The Presidency in the Twenty-First Century

The Presidency in the Twenty-First Century

The Presidency in the Twenty-First Century

The Presidency in the Twenty-First Century

Excerpt

The tyranny of the legislature is really the danger most to be feared,
and will continue to be for many years to come. The tyranny of the
executive power will come in its turn, but at a more distant period.

—Thomas Jefferson to James Madison, March 15, 1789

Isaac Newton’s first law, the law of inertia, states that an object once in motion will continue in motion unless acted upon by outside forces. In 1787 when the Founders of the United States set presidential power in motion, they created a force far more powerful than their intentions. Now for 225 years the momentum of presidential power has gradually accelerated. And as its power has increased so, too, have the public’s expectations. The combination of increasing power and rising expectations has generated friction as outside forces have acted to limit presidential power and as presidential performance has failed to live up to expectations. Simply put, the history of the presidency reveals a disparity between the power and the promise of presidential leadership and presidential performance.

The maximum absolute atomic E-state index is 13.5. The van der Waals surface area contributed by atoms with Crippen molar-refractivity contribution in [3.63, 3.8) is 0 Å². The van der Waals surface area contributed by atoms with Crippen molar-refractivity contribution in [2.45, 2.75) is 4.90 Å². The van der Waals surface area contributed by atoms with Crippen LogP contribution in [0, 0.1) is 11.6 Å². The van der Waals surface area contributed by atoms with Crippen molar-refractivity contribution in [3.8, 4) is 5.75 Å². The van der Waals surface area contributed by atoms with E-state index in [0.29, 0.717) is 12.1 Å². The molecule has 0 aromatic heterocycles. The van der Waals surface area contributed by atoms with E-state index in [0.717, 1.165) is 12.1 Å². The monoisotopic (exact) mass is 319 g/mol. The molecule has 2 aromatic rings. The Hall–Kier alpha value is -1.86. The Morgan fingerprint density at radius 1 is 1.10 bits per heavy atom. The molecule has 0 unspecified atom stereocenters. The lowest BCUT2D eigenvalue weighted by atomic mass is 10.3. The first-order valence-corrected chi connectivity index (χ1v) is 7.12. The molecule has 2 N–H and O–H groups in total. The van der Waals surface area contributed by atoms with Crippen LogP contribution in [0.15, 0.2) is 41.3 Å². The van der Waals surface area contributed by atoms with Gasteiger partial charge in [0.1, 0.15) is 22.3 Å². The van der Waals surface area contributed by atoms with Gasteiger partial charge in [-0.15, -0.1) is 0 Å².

Thomas Jefferson understood that presidential power and presidential leadership were like an optical illusion. They are not what they seem, especially in the twenty-first century. So it was that in 1789 Jefferson forecast the fundamental problem of today’s presidency. He foresaw that while the Constitution of 1787 appeared to create a presidency constrained by constitutional boundaries, it actually created opportunities for expanded power. Now, more than two centuries of expanded . . .

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